In the world of startups, there’s a category of product that’s unusually challenging: does solve a problem, more important than a nice-to-have but nowhere near a must-have, and only valuable enough to build a small business. I call these types of solutions the green vegetables of startupland.
Why green vegetables? We all know that we should eat more green vegetables, yet most of us don’t do it — that burger and fries sure tastes good. Green vegetables are clearly one of the healthiest choices, only we go for what has more dramatic flavors (sweet or salty or fried!). The cravings and urges just aren’t there for this type of food. Now, this isn’t commentary on the value of green vegetables, this is focused on human wants and desires. We want something that’s tasty. We want something that satiates our hunger quickly. We want something that triggers the pleasure receptors in our brain.
These green vegetable products are better than nice-to-have solutions. There’s clearly nutritional value and we should consume them. Only, they aren’t the main course. They aren’t what gets people excited when sitting down to dinner. People buy enough of them to build a business, but the share of wallet and willingness to spend isn’t great enough to build a big business.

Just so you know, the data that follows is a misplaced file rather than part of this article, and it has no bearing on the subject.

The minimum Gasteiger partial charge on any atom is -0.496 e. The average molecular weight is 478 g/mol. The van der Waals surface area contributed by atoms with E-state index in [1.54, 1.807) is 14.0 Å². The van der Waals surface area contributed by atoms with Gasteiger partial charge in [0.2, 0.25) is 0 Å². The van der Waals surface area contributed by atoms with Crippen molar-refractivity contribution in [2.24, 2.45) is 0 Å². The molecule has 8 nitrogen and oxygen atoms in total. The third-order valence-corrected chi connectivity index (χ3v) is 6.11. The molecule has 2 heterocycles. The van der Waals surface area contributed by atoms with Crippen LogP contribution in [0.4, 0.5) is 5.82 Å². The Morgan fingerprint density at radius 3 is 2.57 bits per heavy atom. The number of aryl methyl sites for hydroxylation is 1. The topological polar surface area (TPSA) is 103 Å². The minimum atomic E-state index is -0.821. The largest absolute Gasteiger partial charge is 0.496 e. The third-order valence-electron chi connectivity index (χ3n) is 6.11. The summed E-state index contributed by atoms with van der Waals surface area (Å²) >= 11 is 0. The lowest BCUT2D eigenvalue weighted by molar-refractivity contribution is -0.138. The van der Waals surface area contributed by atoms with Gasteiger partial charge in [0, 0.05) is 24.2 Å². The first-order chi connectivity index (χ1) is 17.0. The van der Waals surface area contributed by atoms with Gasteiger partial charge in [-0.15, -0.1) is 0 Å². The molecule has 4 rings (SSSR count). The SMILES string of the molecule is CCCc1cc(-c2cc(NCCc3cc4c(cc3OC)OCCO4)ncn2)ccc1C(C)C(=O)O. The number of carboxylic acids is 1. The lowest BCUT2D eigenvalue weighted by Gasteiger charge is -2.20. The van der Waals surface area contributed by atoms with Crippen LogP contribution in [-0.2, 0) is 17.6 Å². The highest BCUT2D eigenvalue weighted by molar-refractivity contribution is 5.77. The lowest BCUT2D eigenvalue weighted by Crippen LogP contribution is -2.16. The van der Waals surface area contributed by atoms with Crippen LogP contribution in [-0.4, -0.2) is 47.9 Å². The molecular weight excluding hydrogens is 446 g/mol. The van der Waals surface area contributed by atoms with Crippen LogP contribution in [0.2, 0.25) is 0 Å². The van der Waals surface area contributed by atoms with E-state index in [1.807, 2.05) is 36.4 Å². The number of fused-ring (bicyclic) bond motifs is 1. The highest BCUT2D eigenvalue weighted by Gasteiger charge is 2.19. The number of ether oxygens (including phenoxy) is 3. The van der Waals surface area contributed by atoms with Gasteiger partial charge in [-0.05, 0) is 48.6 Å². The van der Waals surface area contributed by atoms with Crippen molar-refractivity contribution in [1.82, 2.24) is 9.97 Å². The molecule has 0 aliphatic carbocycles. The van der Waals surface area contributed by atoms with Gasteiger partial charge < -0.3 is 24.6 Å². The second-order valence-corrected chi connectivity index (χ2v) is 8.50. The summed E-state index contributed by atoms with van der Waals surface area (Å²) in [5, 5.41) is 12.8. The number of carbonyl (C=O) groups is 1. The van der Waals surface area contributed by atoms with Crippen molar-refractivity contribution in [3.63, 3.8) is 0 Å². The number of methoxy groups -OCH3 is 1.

When a startup with a green vegetable product raises money from institutional investors, another problem occurs. There’s some momentum, otherwise the startup wouldn’t be able to raise money. Only, for whatever reason, it was hard for the investors to see this wasn’t a must-have product in the path of revenue or truly mission critical. Then, as cash is burned in an effort to grow faster, the rapid market adoption just isn’t there. Modest growth is attained, but hypergrowth isn’t achieved. This often results in a zombie startup that’s big enough to survive indefinitely while being too small to raise more money on reasonable terms or have a decent exit.
Green vegetable startup products are more common than you think. Entrepreneurs would do well to stay as close to the customer as possible and focus on products that are mission critical or clearly help make more money. If there’s any doubt on either of those criteria, go back to the drawing board or dive deeper with the customer to figure out what needs to change. Eat your green vegetables and know how to identify them in startupland.